Saturday October 20, 2018

Parsis celebrate Navroz, the New Year: A Resonance of History, Culture and Tradition

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Navroz or Norooz, which translates to “New Day”, is the Persian New Year. The holiday, which dates back 3,000 years, is rooted in Zoroastrianism – an ancient Iranian religion that influenced later religions including Christianity, Judaism and Islam. Navroz is considered one of the largest celebrations of the year associated with the Parsis.

President Pranab Mukherjee has extended his greetings on the eve of Parsi New Year and said that Navroz represents new beginnings. “Greetings and good wishes to all my Parsi brothers and sisters on the joyous occasion of Navroz,” he said in his message.

History of Navroz

Navroz is partly rooted in the religious tradition of Zoroastrianism or even in older tradition of Mitraism, the Mystery Religion practiced in Roman Empire from 1st to 4th centuries AD. Novroz is believed to have been invented by Zoroaster, the founder of Zoroastrianism, himself, although there is no clear date of origin. Since the Achaemenid empire (550-330 BC), founded by Cyrus the Great, the official year has begun with the New Day when the Sun leaves the zodiac of Pisces and enters the zodiacal sign of Aries, signifying the Spring Equinox, when the day and night are of equal length for the first time in Spring.

parsi-new-year-2

The Celebration

Before Navroz begins, on the last Wednesday before the New Year, Chahar Shanbe Suri is celebrated to cast away the misfortunes of the past year. Participants jump over bonfires with songs and gestures. A popular one, “Zardie man az to, sorkhie to az man,” translates to, “May my sickly pallor be yours and your red glow be mine.”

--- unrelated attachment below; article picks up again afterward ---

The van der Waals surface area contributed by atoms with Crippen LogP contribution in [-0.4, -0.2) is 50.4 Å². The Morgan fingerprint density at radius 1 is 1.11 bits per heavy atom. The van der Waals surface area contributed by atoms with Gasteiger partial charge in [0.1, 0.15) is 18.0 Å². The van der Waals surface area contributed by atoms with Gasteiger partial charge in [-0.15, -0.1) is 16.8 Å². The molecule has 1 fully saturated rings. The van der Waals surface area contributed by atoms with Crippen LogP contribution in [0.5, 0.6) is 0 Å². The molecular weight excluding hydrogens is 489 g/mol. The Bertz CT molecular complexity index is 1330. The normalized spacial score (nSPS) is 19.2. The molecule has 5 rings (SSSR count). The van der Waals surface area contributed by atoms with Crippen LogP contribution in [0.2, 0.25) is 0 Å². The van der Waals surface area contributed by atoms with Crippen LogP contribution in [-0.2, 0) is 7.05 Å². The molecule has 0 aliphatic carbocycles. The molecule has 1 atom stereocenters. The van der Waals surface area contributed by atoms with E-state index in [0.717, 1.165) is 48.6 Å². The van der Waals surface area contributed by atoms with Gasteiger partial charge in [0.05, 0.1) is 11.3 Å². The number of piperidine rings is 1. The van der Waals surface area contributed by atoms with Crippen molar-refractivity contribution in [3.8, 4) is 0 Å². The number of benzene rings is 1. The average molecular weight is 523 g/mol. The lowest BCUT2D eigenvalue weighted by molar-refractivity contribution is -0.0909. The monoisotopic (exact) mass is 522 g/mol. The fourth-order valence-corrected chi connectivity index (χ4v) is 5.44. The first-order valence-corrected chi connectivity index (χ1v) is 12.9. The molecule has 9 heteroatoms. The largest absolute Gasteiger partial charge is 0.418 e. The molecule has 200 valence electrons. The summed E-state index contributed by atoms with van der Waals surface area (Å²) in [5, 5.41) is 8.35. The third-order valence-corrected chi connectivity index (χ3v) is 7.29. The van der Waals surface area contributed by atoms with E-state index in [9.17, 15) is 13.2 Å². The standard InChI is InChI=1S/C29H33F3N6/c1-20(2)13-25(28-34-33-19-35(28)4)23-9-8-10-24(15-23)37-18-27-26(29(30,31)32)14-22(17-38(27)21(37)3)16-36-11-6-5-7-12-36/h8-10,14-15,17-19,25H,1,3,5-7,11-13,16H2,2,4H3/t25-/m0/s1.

The phrase symbolizes trading in the color yellow, which represents sickness, to red, which is a sign of health.

A major part of the New Year celebration involves setting the “Haft Seen”, also known as the seven S’s. The traditional table setting includes seven items that all begin with the letter “seen” in the Persian alphabet. These seven things usually are – Seeb (apple), Sabzeh (green grass), Serkeh (vinegar), Samanoo (a meal made out of wheat), Senjed (a special kind of berry), Sekke (coin), and Seer (garlic).

White_house_haft_seen

At the exact moment of the New Year, known as Tahvil, families hug and kiss each other, wishing one another a happy new year. Cash, coins and gold are given as gifts – usually by the adults to the children.

On the 13th day of the Parsi New year, i.e the 13th day from the equinox, known as Sizdah Bedar, it’s typical for families to spend the day outside. Iranians are known to go to parks for a picnic, since it is believed that remaining outdoors will help one avoid misfortune. Another tradition involves throwing green sprouts into rivers and lakes to symbolize the rebirth of plants and the end of the New Year festivities.

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Parsi Community in India and What makes them Distinct from Others

10 Interesting facts about the Parsi Community in India

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A Parsi Community wedding ritual
A Parsi Community wedding ritual. Wikimedia
  • Parsi’s came from Faras, Persia, more than a thousand years ago
  • The reason of decreasing population is due to migration, declining fertility rate and late marriage
  • The religion Zoroastrianism was founded 3,500 years ago in ancient Iran by Prophet Zoroaster